Track down and understand phenomena with radioactive atoms
We owe our knowledge of isotopes to the pioneering work done by the Austro-Hungarian physicist Georg von Hevesy, and his contemporaries Frederick Soddy and Kasimir Fajans. Von Hevesy was also the first to develop the ‘tracer method’, a technique he finally perfected in 1923. For two years he had failed to extract by chemical methods radium-D (given the name because it was at the time the unknown fourth descendant of radium) from lead. This isotope is now known to be lead 210, a radioactive element with a half-life of 22.3 years. The reason for von Hevesy’s failure was the impossibility of chemically distinguishing between lead 210 and its stable isotopes
Von Hevesy reasoned that since chemical reactions had been of no use in his attempts at extracting radium-D from lead, no biological process could achieve the separation either. He sprinkled plants with water containing lead (in turn containing radium-D), and was thus able to follow the movement of lead through the plants by measuring the radioactivity of the roots, the stem and, eventually, the leaves.
Tracers and markers in medicine
The tracers used in medicine are complex organic molecules specifically chosen for their affinity for the organ under examination. These molecules are ‘marked’ by the presence of a radioactive nucleus, and are often injected intravenously. On these skeletal scans, one can see the areas where a diphosphate marked with technetium 99 has built up, indicating the possible presence of metastasis. This particular marker is very used in gamma scintigraphy.
© M.O.Habert/Pitié-Salpétrière ©
If order to trace the journey of a specific molecule, one can replace a stable atom with a radioactive isotope (such as replacing hydrogen with tritium), and follow the trail left by the radiation. This process is known as radioactive ‘marking’ rather than ‘tracing’, as the isotope in question is merely playing the part of an identifying sticker.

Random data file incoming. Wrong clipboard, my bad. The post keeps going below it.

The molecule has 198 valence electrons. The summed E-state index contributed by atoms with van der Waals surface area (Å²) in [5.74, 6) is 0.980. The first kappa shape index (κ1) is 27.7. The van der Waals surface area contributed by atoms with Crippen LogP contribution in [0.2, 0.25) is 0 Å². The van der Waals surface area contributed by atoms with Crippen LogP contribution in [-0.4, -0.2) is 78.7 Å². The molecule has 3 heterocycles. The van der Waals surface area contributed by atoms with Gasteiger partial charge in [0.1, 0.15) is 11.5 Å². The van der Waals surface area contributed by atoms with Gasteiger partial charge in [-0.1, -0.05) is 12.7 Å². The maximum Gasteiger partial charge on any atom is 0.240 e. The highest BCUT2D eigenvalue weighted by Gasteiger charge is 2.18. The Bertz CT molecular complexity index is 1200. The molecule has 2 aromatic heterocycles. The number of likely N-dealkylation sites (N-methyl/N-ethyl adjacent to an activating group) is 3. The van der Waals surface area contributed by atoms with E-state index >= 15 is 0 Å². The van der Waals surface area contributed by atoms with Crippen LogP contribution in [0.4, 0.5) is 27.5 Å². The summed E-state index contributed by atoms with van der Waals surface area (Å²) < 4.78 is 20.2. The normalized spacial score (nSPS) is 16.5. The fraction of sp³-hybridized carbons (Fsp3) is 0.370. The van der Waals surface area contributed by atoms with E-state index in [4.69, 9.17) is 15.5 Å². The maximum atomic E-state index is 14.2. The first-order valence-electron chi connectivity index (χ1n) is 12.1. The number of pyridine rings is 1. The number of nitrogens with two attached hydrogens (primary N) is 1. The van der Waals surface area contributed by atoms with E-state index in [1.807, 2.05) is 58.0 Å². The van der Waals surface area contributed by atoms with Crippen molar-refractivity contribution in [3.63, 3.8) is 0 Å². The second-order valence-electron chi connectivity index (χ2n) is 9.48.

For instance, a radioisotope like cobalt-60 would be called a tracer if used to trace the behaviour of cobalt in a chemical process. On the contrary, we would talk of marking with cobalt 60 in a metallurgical process whereby steel balls are coated with this radioisotope so as to highlight the flow of these steel balls. The distinction between markers and tracers, however, is confusing for the non-specialist, and one is often taken for the other.
Thanks to radioactive isotopes it is now possible to follow the process of a specific chemical or particle without altering the structural, chemical or hydrodynamical properties of the substance. In the same way, it has been possible to monitor the radioactive fall out and the residual pollution of the nuclear tests and of the Chernobyl accident.
Map of césium marine pollution after Tchernobyl
This map shows the distribution in 1988 of the cesium-134 activity in the North Sea, two years after the Chernobyl accident. This radioactive cesium isotope is a beta and gamma emitter and has a two-years half-life. Cesium-134 was chosen here to monitor the radioactive pollution of cesium in the Nortn Sea diffused by water currents. The south coast of Norway was the most affected.
© CEA/IRSN ©
The extreme sensitivity of radioactivity detectors means that infinitesimal amounts of radioactive tracers can be detected. One uses generally gamma ray emitters, since gamma are penetrating, able to pass through large amounts of matter, and more easy to detect. This last restriction is hardly a limiting factor, as most radoelements emit gamma rays. One further advantage is that many radioactive tracers have short half-lives and disappear quickly and completely from the environment in which they were introduced..
Tracers commonly used in biology, to explore natural processes, and in medicine, where they have become a vital part of many scans and diagnostic tests. They also provide us with a method of studying the workings of the environment (sea currents, groundwater tables), or industrial techniques. Radioactive tracing is a helpful tool in searching for leaks, measuring flows, and calculating the propagation of pollutants produced.